Scientific research and teaching, as well as pastoral work, require an economic basis. A further section of the exhibition, which is dedicated to historical and contemporary economic enterprises, testifies to this. A magnificent charter from 1443 documents the connection between property and rule as it was until 1848. A second document, which records the sale of a property, shows that the monastery was repeatedly forced to finance the sovereign's wars. A miners' banner from the late 17th century depicting miners and an impressive picture of the interior of a hammer mill, painted by Augustin Kurtz-Gallenstein, illustrate the mining activities of Admont Abbey, which were always important for the entire region, whether it was salt mining in the Middle Ages, iron smelting in the early modern period, or magnesite mining in the 20th century. 

The following exhibition room takes an existential turn and is dedicated to the themes of death, life and resurrection, with the curatorial team deliberately juxtaposing Baroque paintings and prints with contemporary artistic works such as those by Siegfried Anzinger in order to emphasise the continuity of this existential theme as well as the diversity of its interpretations. Admont has a number of works depicting the process of dying, objects commemorating the dead and books containing dances of death.

At the end of the tour, we invite visitors to switch from looking to listening. A number of pieces of music written in connection with the monastery will be played, as well as literary texts written about the monastery, including by Caroline Pichler, Peter Rosegger, Paula Grogger and Bodo Hell. The naturalist and travel writer Johann August Schultes was enthusiastic about Admont at the beginning of the 19th century when he stopped off in Admont with some companions on his journey to the Grossglockner. He almost got stuck here, he said, like Odysseus of Kirke, because a different "favourite object" - the landscape, the library, the surrounding flowers, the sound of the church organ - captivated him and his fellow travellers. The abbey's museums of ancient and contemporary art and natural history would certainly be additional favourite objects for Schultes and his travelling companions today, which the anniversary exhibition aims to make accessible.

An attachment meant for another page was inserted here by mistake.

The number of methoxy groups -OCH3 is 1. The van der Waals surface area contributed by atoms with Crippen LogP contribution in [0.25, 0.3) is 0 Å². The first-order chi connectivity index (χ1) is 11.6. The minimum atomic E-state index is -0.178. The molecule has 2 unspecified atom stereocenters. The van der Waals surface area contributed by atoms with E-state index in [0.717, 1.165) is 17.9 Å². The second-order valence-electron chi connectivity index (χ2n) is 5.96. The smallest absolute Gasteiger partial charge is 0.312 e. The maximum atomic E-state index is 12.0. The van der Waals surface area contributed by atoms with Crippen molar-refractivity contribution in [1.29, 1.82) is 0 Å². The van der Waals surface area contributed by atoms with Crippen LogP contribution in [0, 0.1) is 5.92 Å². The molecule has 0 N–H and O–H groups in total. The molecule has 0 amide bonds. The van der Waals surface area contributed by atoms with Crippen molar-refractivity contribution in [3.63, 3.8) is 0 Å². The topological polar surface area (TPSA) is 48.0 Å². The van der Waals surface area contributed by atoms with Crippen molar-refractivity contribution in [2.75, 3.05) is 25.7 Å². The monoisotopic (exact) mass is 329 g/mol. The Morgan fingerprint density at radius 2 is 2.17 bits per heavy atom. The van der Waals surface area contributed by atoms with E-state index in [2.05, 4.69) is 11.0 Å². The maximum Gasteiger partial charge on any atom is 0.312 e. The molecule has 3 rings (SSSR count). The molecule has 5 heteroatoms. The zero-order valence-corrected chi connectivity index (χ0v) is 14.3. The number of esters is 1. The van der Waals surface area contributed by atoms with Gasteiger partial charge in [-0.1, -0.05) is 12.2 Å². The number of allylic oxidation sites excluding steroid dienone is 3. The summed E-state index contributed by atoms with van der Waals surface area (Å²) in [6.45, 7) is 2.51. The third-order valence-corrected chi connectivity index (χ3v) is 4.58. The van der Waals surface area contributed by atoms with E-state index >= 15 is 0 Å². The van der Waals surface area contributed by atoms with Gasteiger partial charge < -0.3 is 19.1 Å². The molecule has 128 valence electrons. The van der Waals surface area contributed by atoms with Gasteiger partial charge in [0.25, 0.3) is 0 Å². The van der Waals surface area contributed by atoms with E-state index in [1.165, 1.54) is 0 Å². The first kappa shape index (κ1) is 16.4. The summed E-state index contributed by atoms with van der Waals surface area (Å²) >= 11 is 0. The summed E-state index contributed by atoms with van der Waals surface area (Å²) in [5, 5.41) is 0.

Catalogue for the anniversary exhibition in 2024

1074 - Benediktinerstift Admont. 950 Jahre lebendiges Kloster, Benediktinerstift Admont (ed.), 10 authors, 11 essays, extensive, richly illustrated object section, 196 pages, Vienna: Böhlau Verlag 2024, ISBN: 978-3- 205-21965-1 (print), 978-3-205-21966-8 (e-book).

To accompany the anniversary exhibition, a catalogue will be published in bound form and as an ebook edition in 2024. The catalogue is divided into two parts. The essay section primarily discusses historical issues relating to the history of the abbey and the abbey's collections, as well as taking a closer look at specific topics relating to the exhibition. The extensive object section, with numerous illustrations, lists the high-calibre exhibits, some of which have never been shown before and almost all of which come from the abbey collections. On 196 pages, it is thus possible to experience the journey through the 950-year history of the abbey in book form as well as visiting the exhibition.

Exhibition catalogue